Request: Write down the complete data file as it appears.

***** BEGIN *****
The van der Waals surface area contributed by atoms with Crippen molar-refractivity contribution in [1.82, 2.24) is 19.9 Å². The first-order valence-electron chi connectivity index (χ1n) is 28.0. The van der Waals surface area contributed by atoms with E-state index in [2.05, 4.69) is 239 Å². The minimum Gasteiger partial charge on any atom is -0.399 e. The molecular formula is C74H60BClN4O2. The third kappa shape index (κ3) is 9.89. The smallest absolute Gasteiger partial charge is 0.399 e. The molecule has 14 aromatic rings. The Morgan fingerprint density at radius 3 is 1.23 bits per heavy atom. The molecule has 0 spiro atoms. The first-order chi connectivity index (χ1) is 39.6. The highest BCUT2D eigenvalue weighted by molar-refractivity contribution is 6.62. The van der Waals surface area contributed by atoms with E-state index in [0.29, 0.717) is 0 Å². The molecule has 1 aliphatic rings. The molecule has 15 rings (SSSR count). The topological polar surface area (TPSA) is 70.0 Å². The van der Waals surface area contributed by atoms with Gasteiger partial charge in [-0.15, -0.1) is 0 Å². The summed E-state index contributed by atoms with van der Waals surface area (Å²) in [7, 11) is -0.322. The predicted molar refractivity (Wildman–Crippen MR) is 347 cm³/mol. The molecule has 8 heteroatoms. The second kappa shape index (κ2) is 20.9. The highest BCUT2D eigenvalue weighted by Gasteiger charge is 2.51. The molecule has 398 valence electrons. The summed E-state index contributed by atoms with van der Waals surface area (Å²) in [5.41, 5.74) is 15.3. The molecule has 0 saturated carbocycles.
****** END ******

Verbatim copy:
The van der Waals surface area contributed by atoms with Crippen molar-refractivity contribution in [1.82, 2.24) is 19.9 Å². The first-order valence-electron chi connectivity index (χ1n) is 28.0. The van der Waals surface area contributed by atoms with E-state index in [2.05, 4.69) is 239 Å². The minimum Gasteiger partial charge on any atom is -0.399 e. The molecular formula is C74H60BClN4O2. The third kappa shape index (κ3) is 9.89. The smallest absolute Gasteiger partial charge is 0.399 e. The molecule has 14 aromatic rings. The Morgan fingerprint density at radius 3 is 1.23 bits per heavy atom. The molecule has 0 spiro atoms. The first-order chi connectivity index (χ1) is 39.6. The highest BCUT2D eigenvalue weighted by molar-refractivity contribution is 6.62. The van der Waals surface area contributed by atoms with E-state index in [0.29, 0.717) is 0 Å². The molecule has 1 aliphatic rings. The molecule has 15 rings (SSSR count). The topological polar surface area (TPSA) is 70.0 Å². The van der Waals surface area contributed by atoms with Gasteiger partial charge in [-0.15, -0.1) is 0 Å². The summed E-state index contributed by atoms with van der Waals surface area (Å²) in [7, 11) is -0.322. The predicted molar refractivity (Wildman–Crippen MR) is 347 cm³/mol. The molecule has 8 heteroatoms. The second kappa shape index (κ2) is 20.9. The highest BCUT2D eigenvalue weighted by Gasteiger charge is 2.51. The molecule has 398 valence electrons. The summed E-state index contributed by atoms with van der Waals surface area (Å²) in [5.41, 5.74) is 15.3. The molecule has 0 saturated carbocycles.